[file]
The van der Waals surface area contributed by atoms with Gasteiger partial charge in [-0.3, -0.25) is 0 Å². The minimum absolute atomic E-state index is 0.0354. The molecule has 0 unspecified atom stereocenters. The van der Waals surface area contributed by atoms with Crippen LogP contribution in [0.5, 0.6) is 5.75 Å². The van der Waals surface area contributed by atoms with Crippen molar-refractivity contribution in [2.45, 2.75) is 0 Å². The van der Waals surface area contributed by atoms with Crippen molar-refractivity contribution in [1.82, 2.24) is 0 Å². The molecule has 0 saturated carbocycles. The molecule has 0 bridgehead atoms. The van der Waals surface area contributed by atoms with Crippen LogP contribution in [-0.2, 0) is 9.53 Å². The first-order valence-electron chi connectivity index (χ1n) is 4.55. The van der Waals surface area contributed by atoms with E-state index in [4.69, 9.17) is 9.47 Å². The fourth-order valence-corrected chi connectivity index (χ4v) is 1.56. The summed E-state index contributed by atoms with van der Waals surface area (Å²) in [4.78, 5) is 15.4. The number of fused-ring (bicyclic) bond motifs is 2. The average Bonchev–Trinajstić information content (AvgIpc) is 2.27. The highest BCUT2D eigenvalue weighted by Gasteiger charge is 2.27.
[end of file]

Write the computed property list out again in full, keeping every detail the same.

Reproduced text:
The van der Waals surface area contributed by atoms with Gasteiger partial charge in [-0.3, -0.25) is 0 Å². The minimum absolute atomic E-state index is 0.0354. The molecule has 0 unspecified atom stereocenters. The van der Waals surface area contributed by atoms with Crippen LogP contribution in [0.5, 0.6) is 5.75 Å². The van der Waals surface area contributed by atoms with Crippen molar-refractivity contribution in [2.45, 2.75) is 0 Å². The van der Waals surface area contributed by atoms with Crippen molar-refractivity contribution in [1.82, 2.24) is 0 Å². The molecule has 0 saturated carbocycles. The molecule has 0 bridgehead atoms. The van der Waals surface area contributed by atoms with Crippen LogP contribution in [-0.2, 0) is 9.53 Å². The first-order valence-electron chi connectivity index (χ1n) is 4.55. The van der Waals surface area contributed by atoms with E-state index in [4.69, 9.17) is 9.47 Å². The fourth-order valence-corrected chi connectivity index (χ4v) is 1.56. The summed E-state index contributed by atoms with van der Waals surface area (Å²) in [4.78, 5) is 15.4. The number of fused-ring (bicyclic) bond motifs is 2. The average Bonchev–Trinajstić information content (AvgIpc) is 2.27. The highest BCUT2D eigenvalue weighted by Gasteiger charge is 2.27.